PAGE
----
what is HR analytics?
HR analytics refers to collecting and applying specific human resources and talent data to an organisation's processes and results. This data provides an overview of how the company manages its talent, from interviewing and hiring to employee onboarding and retention to separation.
By using this information, an organisation can look for ways to improve their talent acquisition process and enhance how they onboard employees and set them up for success during their time with the organisation. HR analytics can also be referred to as people analytics.
It’s important to remember that there are dozens of different analytics that can be figured out using human resources data. As a result, the HR analytics that you track will depend specifically on your organisation. If your team is starting from zero, the analytics listed below will give you a strong foundation to start.
the most common hiring analytics.
If an organisation uses an applicant tracking system (ATS), pulling metrics relating to hiring is fairly easy. Here are some of the most common hiring HR analytics to track:
How long it takes to fill an open position impacts an organisation’s bottom line. Time is directly associated with cost. Productivity is lost by having the position open and there are costs directly associated with recruiting, hiring, and interviewing new candidates. Therefore, the longer the time-to-fill, the more money your organisation is losing.
This metric can often be confused with “time-to-fill” but time to hire refers to how long it takes for your new hire to go from applying to the job through to confirming acceptance of your offer. Some organisations choose to focus on “time-to-start” which is the time taken from applying through to the new employee starting with you. However, this would typically include the new hire’s notice period which is not really within your control, so is not as good an indicator of recruitment performance as time to hire is.
As mentioned with time-to-fill, the cost-per-hire metric is about more than just the money spent to post a job. It also includes the time and subsequent salary of the people in your organisation that are in charge of hiring. These costs can range from the time it takes to screen CVs, set up interviews, interview candidates, conduct background checks, extend offers, and onboard new employees.
new hire turnover rate
Employees decide to leave organisations all the time. However, it’s advisable to pay close attention to your new hire turnover rate as it can indicate issues with your recruiting, hiring, and/or onboarding processes.
Every organisation will define “new hire” in their own way. For some, it may be that any employee who leaves within six months is considered a new hire and, therefore, would be counted in the new hire turnover rate.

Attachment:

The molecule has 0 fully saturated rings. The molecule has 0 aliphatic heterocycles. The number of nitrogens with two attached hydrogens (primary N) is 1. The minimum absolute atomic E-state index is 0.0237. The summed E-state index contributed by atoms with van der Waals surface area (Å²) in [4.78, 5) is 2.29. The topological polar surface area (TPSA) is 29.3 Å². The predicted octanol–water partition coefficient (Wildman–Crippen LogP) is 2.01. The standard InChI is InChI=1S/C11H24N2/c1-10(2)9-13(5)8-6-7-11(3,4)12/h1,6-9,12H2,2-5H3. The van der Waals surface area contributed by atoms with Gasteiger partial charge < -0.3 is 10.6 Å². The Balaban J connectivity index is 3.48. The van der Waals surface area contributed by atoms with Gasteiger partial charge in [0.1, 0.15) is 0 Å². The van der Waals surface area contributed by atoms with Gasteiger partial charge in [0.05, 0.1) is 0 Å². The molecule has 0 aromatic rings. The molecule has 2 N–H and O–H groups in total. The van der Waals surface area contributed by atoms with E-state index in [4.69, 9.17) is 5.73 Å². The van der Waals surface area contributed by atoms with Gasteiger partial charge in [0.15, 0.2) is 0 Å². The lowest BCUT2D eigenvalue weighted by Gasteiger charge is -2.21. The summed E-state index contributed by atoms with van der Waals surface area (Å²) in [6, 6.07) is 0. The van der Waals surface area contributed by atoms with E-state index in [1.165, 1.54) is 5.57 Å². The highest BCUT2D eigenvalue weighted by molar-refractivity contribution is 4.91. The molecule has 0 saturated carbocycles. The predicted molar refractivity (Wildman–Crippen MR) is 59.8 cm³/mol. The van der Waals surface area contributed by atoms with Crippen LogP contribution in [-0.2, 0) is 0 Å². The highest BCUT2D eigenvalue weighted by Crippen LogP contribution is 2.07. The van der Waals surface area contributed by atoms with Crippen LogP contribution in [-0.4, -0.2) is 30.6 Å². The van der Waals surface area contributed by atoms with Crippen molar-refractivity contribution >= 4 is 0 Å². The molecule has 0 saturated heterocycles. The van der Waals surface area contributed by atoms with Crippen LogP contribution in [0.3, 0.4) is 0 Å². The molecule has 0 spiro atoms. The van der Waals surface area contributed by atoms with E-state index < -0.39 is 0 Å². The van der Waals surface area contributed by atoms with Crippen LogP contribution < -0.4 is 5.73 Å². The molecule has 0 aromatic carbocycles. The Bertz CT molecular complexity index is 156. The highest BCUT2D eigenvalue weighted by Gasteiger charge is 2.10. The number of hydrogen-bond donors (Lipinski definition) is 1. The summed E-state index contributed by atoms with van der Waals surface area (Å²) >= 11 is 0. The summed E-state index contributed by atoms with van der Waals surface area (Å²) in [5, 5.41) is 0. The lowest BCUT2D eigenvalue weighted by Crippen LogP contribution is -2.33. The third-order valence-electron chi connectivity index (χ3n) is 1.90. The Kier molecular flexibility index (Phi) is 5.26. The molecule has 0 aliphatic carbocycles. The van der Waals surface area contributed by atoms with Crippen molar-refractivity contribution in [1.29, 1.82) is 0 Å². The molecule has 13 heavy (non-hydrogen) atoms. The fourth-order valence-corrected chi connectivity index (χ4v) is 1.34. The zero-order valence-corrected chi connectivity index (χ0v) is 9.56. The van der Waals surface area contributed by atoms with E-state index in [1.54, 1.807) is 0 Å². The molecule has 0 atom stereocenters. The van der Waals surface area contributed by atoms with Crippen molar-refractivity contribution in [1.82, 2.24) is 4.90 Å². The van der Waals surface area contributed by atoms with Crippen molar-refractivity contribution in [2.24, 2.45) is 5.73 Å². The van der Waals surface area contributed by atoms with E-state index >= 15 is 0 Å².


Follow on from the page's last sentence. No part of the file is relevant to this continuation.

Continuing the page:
the most common employment analytics.
When tracking HR analytics specific to employment, you will look beyond simply bringing the employee on board. These are some common things to track for employment analytics:
time to productivity
Measuring how long it takes from an employee’s first day on the job to the day they become productive can tell you a lot about the employee and your HR practices. An employee who becomes productive quickly could demonstrate how effective your onboarding and training are. The opposite can highlight areas of improvement for your onboarding team and training managers.
Absenteeism refers to missing work for any reason. It can become a problem if the employee routinely takes days off and their productivity suffers as a result. Aside from disengagement and burnout, other causes of absenteeism can relate to illness, lack of childcare or transportation, or the need to care for a loved one. Absenteeism rate tracking can lead to changes in your paid time off (PTO) policies, employee evaluations and closer examination of your company’s work/life balance and wellness programmes.
absenteeism rate per manager
When tracking absenteeism, it’s important to cross-reference that information with your management team. If a certain manager has a team with a high absentee rate, it could indicate a problem with that manager, a problem with training in that department, or a problem with hiring in that department. All of these issues should be addressed quickly to maintain the employees’ productivity and the company’s revenue.
revenue per employee
With the exception of social enterprises and not for profits, revenue drives all businesses forward. Every employee should - either directly or indirectly - drive revenue for your organisation. The equation is pretty easy to figure: Take your annual revenue and divide it by the number of employees in your organisation. Target revenue per employee depends on your specific organisation, including its size, scope, and industry. For example, Alphabet (Google’s parent company) recently had a revenue per employee of over £1.4 million.
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